When you think of “mental illness,” what do you imagine?
Many people might picture a depressed person struggling to get out of bed. Or maybe they imagine someone suffering through a panic attack.
While this picture may be reality for millions of Americans, the problem is that depression, anxiety, and other mental health issues don’t always look like this. For many people, the signs are much more subtle.
Furthermore, catching the subtle signs of a mental health issue can oftentimes prevent symptoms from developing into more severe cases. So while it may be easy to dismiss these subtle symptoms as “not that bad,” it’s important to address them before they progress.
6 Subtle Signs Your Mental Health Needs Attention
Your Sleep is Different
If you find yourself sleeping more or less than usual, it could be a sign that your mental health is not doing well. Sleep disturbances may be the result of a deeper issue, but inadequate sleep may also be contributing to depression, anxiety, and other mental health issues. It’s important to pay attention to, and possibly track, any changes in your sleep.
Fatigue frequently coexists with mental health conditions. But fatigue doesn’t just refer to feeling tired – it can mean an inability to make decisions or focus, as well as having low energy. This may be particularly relevant if you’ve noticed that you’re sleeping more than usual yet still feel fatigued.
You’ve Lost Interest in Things You Used to Enjoy
The technical term for this is anhedonia. While our interests and hobbies are bound to ebb and flow over time, anhedonia is being unable to find pleasure in just about anything. This phenomenon can be linked to a range of possible causes, but it’s oftentimes associated with depression.
You’d Rather Stay Home
Isolating yourself is a sign that your mental health may be suffering. Isolation can be physically choosing to stay at home rather than interacting with friends or family. But it can also be emotional isolation from loved ones or colleague withdrawal at work. Wanting a night in from time to time is one thing, but isolation often stems from feelings of worthlessness or hopelessness.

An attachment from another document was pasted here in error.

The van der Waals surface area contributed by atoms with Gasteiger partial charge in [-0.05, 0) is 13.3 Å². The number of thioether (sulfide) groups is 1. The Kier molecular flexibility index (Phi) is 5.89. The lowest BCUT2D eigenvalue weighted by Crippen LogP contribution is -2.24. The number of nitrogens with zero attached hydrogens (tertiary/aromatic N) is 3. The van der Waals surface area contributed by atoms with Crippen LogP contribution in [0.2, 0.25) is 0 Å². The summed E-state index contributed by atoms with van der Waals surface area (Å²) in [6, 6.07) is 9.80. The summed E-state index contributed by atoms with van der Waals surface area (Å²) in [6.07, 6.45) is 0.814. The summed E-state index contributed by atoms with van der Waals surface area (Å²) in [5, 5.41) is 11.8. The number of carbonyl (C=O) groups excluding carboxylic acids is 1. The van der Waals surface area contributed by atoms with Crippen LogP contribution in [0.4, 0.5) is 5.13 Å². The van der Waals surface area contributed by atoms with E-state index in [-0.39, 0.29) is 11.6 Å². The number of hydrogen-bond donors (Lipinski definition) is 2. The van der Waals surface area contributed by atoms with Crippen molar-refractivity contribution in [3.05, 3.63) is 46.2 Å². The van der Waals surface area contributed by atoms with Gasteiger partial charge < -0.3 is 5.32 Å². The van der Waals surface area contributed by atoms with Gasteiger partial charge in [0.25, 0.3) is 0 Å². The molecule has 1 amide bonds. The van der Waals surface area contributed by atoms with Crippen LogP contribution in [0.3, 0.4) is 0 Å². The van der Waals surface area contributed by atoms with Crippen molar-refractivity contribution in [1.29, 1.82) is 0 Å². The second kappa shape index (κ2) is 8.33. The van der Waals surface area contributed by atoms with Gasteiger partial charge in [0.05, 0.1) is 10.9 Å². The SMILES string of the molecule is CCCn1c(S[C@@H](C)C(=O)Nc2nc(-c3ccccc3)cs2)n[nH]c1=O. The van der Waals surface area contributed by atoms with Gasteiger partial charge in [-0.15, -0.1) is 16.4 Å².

Changes in Appetite or Digestion
Overeating can be a way of self-medicating, while a loss of appetite may be the result of excess stress hormones. Changes in digestion can also be linked to our mental health. Irritable bowel syndrome (IBS), for example, often coexists with anxiety. Anxiety can trigger IBS, but IBS can also fuel anxiety.
Muscle Tension or Body Aches
Muscle tension can be associated with anxiety. Anxiety can oftentimes cause people to subconsciously tense their muscles. This is frequently found in the neck/shoulder area or jaw clenching. But many people with depression also report having chronic pain throughout their body.
Ultimately, if you’re feeling “off” it’s always worth looking into. There’s a range of reasons why you may be feeling this way. There are many treatment options to help you get back to feeling like yourself, as well.
If you’d like to learn more about Neurocore’s neurofeedback or counseling services, give us a call at 800.600.4096.
While there may be information on the Neurocore website relating to certain conditions, should a medical condition exist, promptly see your own physician or health provider. Neurocore does not offer medical diagnosis or treatment advice. Neurocore makes no claims that it can cure any conditions, including any conditions referenced on its website or in print materials, including ADHD, anxiety, autism, depression, traumatic brain injury, post-traumatic stress disorder, migraines, headaches, stress, sleep disorders, Alzheimer’s and dementia. If you take prescription medications for any of these conditions, you should consult with your physician before discontinuing use of such medications.